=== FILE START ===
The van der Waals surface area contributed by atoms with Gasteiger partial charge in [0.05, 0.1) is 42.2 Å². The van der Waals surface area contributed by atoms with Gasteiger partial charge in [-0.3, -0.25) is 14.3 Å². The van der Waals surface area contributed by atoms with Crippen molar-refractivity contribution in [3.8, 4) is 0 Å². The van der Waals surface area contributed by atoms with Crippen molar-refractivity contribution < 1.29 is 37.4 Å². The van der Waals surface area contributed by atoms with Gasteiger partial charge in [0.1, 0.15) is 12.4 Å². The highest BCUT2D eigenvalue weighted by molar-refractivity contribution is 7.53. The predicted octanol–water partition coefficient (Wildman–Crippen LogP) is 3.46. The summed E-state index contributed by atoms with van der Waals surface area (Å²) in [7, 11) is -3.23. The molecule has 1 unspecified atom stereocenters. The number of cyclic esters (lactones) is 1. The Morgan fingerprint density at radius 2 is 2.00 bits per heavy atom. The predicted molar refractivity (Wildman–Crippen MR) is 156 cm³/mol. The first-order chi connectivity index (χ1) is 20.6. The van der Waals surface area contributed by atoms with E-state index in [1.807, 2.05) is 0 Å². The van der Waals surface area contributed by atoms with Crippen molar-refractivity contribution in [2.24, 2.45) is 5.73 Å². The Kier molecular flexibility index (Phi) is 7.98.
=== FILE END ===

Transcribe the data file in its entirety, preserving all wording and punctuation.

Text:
The van der Waals surface area contributed by atoms with Gasteiger partial charge in [0.05, 0.1) is 42.2 Å². The van der Waals surface area contributed by atoms with Gasteiger partial charge in [-0.3, -0.25) is 14.3 Å². The van der Waals surface area contributed by atoms with Crippen molar-refractivity contribution in [3.8, 4) is 0 Å². The van der Waals surface area contributed by atoms with Crippen molar-refractivity contribution < 1.29 is 37.4 Å². The van der Waals surface area contributed by atoms with Gasteiger partial charge in [0.1, 0.15) is 12.4 Å². The highest BCUT2D eigenvalue weighted by molar-refractivity contribution is 7.53. The predicted octanol–water partition coefficient (Wildman–Crippen LogP) is 3.46. The summed E-state index contributed by atoms with van der Waals surface area (Å²) in [7, 11) is -3.23. The molecule has 1 unspecified atom stereocenters. The number of cyclic esters (lactones) is 1. The Morgan fingerprint density at radius 2 is 2.00 bits per heavy atom. The predicted molar refractivity (Wildman–Crippen MR) is 156 cm³/mol. The first-order chi connectivity index (χ1) is 20.6. The van der Waals surface area contributed by atoms with E-state index in [1.807, 2.05) is 0 Å². The van der Waals surface area contributed by atoms with Crippen molar-refractivity contribution in [2.24, 2.45) is 5.73 Å². The Kier molecular flexibility index (Phi) is 7.98.